I may not agree on the publishers’ pricing but I understand tbat the meeting of the minds is different in each of the three cases. The IA is pretending to convert one type of trznsaction to another, unilaterally…

      To make the OP conflates the story with the packaging.

      We’ll have to see where the judges land…

      • Yes, they are two different things. When you buy a pbook, you are purchasing title to one copy of that book – a copy that you may do anything you wish with, excepting duplication for distribution. You can throw it into the firepit, you can read it as many times as you like, you may make copies for your OWN use, you can lend it to a third party, or transfer it to a third party by gift or sale (with the caveat of not retaining any other copies you may have made).

        An ebook, “sold” to you when you click a “Buy Now” button (misleading the consumer through a half truth, there), what you are purchasing is a lease on the book. With DRM, that lease has no minimum term – the publisher can cancel it five minutes after you have forked over your money, with no recourse available to you. You cannot transfer that lease to any other party.

        Still, these publishers want you to pay the same (or even higher) price than for the pbook that has the same content.

        As to lifetime… ebooks are NOT eternal. While they might last longer than a pbook (although I have shelves full of them that I purchased between 40 and 50 years ago, not to mention a few that predate my parents), they will eventually be lost through misadventure, reader software changes, or more likely through the publisher ceasing to pay for DRM management.

        No, ebooks are not the same as pbooks – but the publishers are “upending” the basic notion of a “book” just as much as the Archive – in a way that, of course, benefits them. (As CEP cogently notes, the idea that they are protecting the authors’ interests is laughable.)

        (Baen excepted in all of this, of course.)

        • Still, these publishers want you to pay the same (or even higher) price than for the pbook that has the same content.

          The publishers would be delighted to have that happen, but they sure don’t expect it. They are pricing the eBook to max profits where revenue is generated from all sales. Print, digital, audio, hardback, special edition, whatever. Change the price on one, and sales of all the others change.

          Consumers do not have a single valuation method for an eBook. They have different tastes and preferences. I’m happy to pay more for an eNovel because I value the ease and portability of using an eReader. But, I will pay more for a pNonfiction because I hate nonfiction on eReaders. That’s me. There are millions of others who disagree.

          While I reject all the eBook valuation methods I read about in these pages, who cares? Other people embrace them and use them. There are so many different points on the demand curve, we all get to sit on one. The publishers price to pull as much money as they can from those curves for as long as they can. It’s a big linear programming problem. Libraries? Bookstores? Online sales? They all run together. Dollars are fungible.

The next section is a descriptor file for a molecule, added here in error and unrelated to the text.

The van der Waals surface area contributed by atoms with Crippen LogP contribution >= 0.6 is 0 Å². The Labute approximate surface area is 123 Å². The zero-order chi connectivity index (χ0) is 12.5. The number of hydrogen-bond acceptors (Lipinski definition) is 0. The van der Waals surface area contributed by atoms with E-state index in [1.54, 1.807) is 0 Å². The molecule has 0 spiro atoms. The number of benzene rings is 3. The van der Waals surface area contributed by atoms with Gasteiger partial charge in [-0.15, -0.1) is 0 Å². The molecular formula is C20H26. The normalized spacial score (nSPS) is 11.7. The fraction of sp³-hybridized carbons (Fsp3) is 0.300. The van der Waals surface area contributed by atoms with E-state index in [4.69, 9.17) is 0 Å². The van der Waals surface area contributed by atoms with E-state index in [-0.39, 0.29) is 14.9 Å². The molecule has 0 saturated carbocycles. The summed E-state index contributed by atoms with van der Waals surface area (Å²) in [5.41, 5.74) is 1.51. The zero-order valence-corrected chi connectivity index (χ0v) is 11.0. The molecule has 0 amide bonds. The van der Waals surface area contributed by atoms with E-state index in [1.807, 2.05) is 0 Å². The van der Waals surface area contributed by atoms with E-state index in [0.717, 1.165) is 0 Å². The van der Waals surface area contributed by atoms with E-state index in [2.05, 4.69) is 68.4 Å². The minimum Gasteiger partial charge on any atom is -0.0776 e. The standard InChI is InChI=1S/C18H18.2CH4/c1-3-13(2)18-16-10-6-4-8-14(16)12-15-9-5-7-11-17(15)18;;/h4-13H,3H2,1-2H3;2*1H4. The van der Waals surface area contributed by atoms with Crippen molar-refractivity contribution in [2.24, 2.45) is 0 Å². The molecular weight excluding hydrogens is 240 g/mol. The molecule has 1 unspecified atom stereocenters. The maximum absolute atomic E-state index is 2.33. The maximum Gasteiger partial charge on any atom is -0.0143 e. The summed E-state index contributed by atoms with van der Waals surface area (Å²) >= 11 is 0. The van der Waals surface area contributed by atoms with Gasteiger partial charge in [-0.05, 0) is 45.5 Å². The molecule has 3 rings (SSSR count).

3. Yes! When you turn on a firehose and blast away all the BS, this is all that matters: “When you buy a pbook, you are purchasing title to one copy of that book – a copy that you may do anything you wish with, excepting duplication for distribution.”

    The Internet Archive is either distributing ebooks without having paid for the license to do so or they aren’t. If they are, they’re stealing, plain and simple. They’re taking what doesn’t belong to them from the authors and yes, from the publishers. That’s the end of the discussion, at least morally. Everyone knows it, and they should because it isn’t that difficult to understand.

    Of course, I also understand there probably will be legal wrangling and trickery and magic shows for years because it isn’t about what’s right, it’s about who can BS their way to a win.
    Unfortunately, in this nation we can no longer even SEE any bottom line (other than the bank account), much less recognize it.

    • Yes but…

      For libraries, this is a telling argument, since they are in the distribution business.

      But the overreach for private individuals via DRM is sufficiently obnoxious that thousands have performed “illegal” technical acts to keep their purchased ebooks from being removable by the vendors. Without any intent to distribute, the private purchaser of an ebook wants to retain possession for as long as the technology will allow, just as he wants to retain possession of a physical book for as long as the paper stays dry. The notion that publishers are selling you an ebook is false — they want to rent it to you, instead. It’s hardly surprising that “buyers” object.

      • We are 25 years into tbe digital content era. People understand DRM and, as proven over and over, the masses don’t care.

        Scan-and-OCR has been recognized as illegal (except, maybe, for personal use) for decsdes now and trying to float a moral equivalency between commercial ebook DRM and tbe IA is just a smokescreen.